That's the moral of a story I'll be getting to here shortly. I've been really busy with work, and I even worked this morning, a Saturday, which is rare for me. We're doing our every-five-year muskellunge (Esox masquinongy) assessment on a lake south of here. We stock the little muskies in the lake when they are about twelve inches long, and the assessment is to see if some of them are growing into big muskies.
To capture muskies live, we use trap nets, which are a series of hoops into which a fish swims and cannot swim back out. The hoops are connected to a fifty foot long panel of mesh that is set perpendicular to the shore. A fish swimming along shore will encounter the panel, try to swim around it, and be led into the trap net. If all goes well, it works nicely.
Today was a pleasant day to be out on the lake, with partly cloudy skies and very light wind. It was one of those days that make me think, if I have to work for a living, there are very few things I would rather be doing. I just like being out in a boat, in the water. While checking the nets we saw buffleheads, mallards, and wood ducks, a small flock of white pelicans, an osprey carrying a fish in its talons, a large raft of coots floating in the exact same spot they've been for three days now, great blue herons, Canada geese, and one swan. Sorry no pictures; I thought about bringing the camera but also had the vision of my camera ending up at the bottom of the lake. Best not to take chances.
We had a total of eleven muskies in 15 nets, which is actually a good catch rate. Most of them were around forty inches, which at over ten pounds are pretty nice fish, but I also saw and handled, for the first time, a 50-inch muskie that weighed 34 pounds. Wow. What a fighter. I finally realized what it is about this species that makes some anglers almost obsessed with them; they are the barracuda, the shark, the wild alligator of Minnesota lakes. I decided, awesome as they are, I would rather not tangle with one that had a lure with three treble hooks embedded in its mouth, at the end of my line. I don't go looking for trouble.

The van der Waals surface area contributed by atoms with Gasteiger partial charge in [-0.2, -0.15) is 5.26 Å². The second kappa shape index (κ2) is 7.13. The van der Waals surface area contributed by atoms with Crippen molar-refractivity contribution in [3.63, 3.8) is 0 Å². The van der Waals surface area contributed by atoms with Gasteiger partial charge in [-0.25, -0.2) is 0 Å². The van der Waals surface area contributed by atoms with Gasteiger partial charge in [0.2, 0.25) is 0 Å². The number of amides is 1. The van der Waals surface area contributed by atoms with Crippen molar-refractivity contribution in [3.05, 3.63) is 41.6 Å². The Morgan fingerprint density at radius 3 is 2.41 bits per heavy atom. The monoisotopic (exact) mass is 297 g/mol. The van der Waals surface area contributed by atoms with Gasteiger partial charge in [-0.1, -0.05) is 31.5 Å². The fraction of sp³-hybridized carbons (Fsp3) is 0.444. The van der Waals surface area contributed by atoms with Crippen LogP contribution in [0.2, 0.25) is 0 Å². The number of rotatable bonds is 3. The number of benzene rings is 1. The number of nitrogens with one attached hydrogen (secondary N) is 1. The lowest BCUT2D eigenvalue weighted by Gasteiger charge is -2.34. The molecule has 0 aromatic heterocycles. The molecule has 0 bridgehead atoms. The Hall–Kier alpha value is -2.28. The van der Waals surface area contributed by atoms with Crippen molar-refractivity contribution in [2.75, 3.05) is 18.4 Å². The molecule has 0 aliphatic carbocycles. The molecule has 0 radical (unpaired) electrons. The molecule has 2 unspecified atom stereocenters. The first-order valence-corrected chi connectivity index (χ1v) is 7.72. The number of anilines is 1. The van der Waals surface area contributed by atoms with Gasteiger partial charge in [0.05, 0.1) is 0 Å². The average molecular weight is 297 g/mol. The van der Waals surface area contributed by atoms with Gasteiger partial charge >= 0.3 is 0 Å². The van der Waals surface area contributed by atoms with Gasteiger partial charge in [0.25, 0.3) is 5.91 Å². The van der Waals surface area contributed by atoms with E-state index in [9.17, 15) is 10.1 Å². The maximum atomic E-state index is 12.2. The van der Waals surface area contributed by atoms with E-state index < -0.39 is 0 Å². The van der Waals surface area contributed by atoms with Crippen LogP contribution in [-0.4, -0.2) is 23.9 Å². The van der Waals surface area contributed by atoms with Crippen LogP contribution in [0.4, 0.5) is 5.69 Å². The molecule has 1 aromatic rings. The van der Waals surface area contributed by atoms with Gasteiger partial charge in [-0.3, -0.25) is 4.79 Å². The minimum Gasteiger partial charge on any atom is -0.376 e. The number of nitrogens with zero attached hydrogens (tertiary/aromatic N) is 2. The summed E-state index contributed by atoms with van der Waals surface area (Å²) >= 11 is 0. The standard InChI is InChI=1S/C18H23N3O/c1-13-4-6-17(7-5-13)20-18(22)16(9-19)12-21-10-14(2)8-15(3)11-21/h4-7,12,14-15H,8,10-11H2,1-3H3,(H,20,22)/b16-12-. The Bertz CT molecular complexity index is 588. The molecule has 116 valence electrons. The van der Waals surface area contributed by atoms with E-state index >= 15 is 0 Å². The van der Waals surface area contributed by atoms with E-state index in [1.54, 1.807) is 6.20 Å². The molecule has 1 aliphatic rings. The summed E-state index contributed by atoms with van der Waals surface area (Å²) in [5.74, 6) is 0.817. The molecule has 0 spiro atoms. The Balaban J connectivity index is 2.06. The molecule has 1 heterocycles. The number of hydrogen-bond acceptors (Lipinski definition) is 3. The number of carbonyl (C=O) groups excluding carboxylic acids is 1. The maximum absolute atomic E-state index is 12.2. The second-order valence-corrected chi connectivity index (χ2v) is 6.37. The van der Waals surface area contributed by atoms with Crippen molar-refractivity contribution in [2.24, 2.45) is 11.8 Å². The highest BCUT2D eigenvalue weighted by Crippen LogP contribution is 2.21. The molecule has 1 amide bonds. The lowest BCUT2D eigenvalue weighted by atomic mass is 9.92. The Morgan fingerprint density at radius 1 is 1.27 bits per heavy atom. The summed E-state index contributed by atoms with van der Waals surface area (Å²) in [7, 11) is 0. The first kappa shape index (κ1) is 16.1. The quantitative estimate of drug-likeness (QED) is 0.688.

We also saw some nice sized, 11-12 inch black crappies (Pomoxis nigromaculatus), 19-inch largemouth bass (Micropterus salmoides, or Hawg!), walleye (Stizostedion vitreum vitreum, which has since been changed but that's how I learned it!) and northern pike (Esox lucius). Which brings me to the title story. Today I saw a northern pike that died of gluttony. This fish, 23 inches long and maybe three or four pounds, with an elongated fusiform shape (think cylinder), had tried to ingest a black crappie that was perhaps too much for it. The crappie, which we pulled, half-digested, from the pike's upper throat, was perhaps nine inches long, maybe a quarter pound, but from dorsal to ventral a crappie that size is a good three or four inches high, a good inch or so bigger than the diameter of the northern pike. Furthermore, a crappie has spines in its dorsal and anal fins that point backwards, preventing a predator from changing its mind and regurgitating the crappie. The northern pike was still barely alive when we pulled it from the net, crappie tail hanging out of its mouth, but with such a large, non-cylindrical fish lodged in its throat it could not effectively ingest water to pump through its gills. Even after removing the crappie, we could see that this pike had attempted its last meal.
Fish never fail to amaze me. I guess even wild creatures have their unfortunate moments.